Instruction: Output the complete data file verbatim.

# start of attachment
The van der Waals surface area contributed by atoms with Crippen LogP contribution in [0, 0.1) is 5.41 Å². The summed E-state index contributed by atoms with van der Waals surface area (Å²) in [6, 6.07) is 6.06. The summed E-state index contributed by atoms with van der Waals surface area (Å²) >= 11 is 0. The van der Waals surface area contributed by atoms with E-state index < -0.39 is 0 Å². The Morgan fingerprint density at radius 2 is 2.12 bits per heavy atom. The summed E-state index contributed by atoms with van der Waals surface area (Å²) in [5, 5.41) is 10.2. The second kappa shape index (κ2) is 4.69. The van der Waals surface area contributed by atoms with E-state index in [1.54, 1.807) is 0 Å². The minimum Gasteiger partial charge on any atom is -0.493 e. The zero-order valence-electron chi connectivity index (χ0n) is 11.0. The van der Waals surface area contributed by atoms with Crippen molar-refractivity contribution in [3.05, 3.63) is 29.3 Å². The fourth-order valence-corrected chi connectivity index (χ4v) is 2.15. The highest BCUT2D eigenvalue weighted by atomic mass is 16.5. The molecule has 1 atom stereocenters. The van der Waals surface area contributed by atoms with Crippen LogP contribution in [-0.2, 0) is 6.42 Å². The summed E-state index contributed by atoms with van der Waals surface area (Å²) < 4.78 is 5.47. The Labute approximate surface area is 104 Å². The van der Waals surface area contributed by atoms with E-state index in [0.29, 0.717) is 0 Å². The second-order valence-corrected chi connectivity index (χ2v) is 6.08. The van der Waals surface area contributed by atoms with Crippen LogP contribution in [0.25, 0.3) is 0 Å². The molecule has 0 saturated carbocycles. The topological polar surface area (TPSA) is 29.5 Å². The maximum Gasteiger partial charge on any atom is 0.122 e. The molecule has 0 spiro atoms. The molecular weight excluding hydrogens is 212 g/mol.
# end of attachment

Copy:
The van der Waals surface area contributed by atoms with Crippen LogP contribution in [0, 0.1) is 5.41 Å². The summed E-state index contributed by atoms with van der Waals surface area (Å²) in [6, 6.07) is 6.06. The summed E-state index contributed by atoms with van der Waals surface area (Å²) >= 11 is 0. The van der Waals surface area contributed by atoms with E-state index < -0.39 is 0 Å². The Morgan fingerprint density at radius 2 is 2.12 bits per heavy atom. The summed E-state index contributed by atoms with van der Waals surface area (Å²) in [5, 5.41) is 10.2. The second kappa shape index (κ2) is 4.69. The van der Waals surface area contributed by atoms with E-state index in [1.54, 1.807) is 0 Å². The minimum Gasteiger partial charge on any atom is -0.493 e. The zero-order valence-electron chi connectivity index (χ0n) is 11.0. The van der Waals surface area contributed by atoms with Crippen molar-refractivity contribution in [3.05, 3.63) is 29.3 Å². The fourth-order valence-corrected chi connectivity index (χ4v) is 2.15. The highest BCUT2D eigenvalue weighted by atomic mass is 16.5. The molecule has 1 atom stereocenters. The van der Waals surface area contributed by atoms with Crippen LogP contribution in [-0.2, 0) is 6.42 Å². The summed E-state index contributed by atoms with van der Waals surface area (Å²) < 4.78 is 5.47. The Labute approximate surface area is 104 Å². The van der Waals surface area contributed by atoms with E-state index in [0.29, 0.717) is 0 Å². The second-order valence-corrected chi connectivity index (χ2v) is 6.08. The van der Waals surface area contributed by atoms with Crippen LogP contribution in [0.25, 0.3) is 0 Å². The molecule has 0 saturated carbocycles. The topological polar surface area (TPSA) is 29.5 Å². The maximum Gasteiger partial charge on any atom is 0.122 e. The molecule has 0 spiro atoms. The molecular weight excluding hydrogens is 212 g/mol.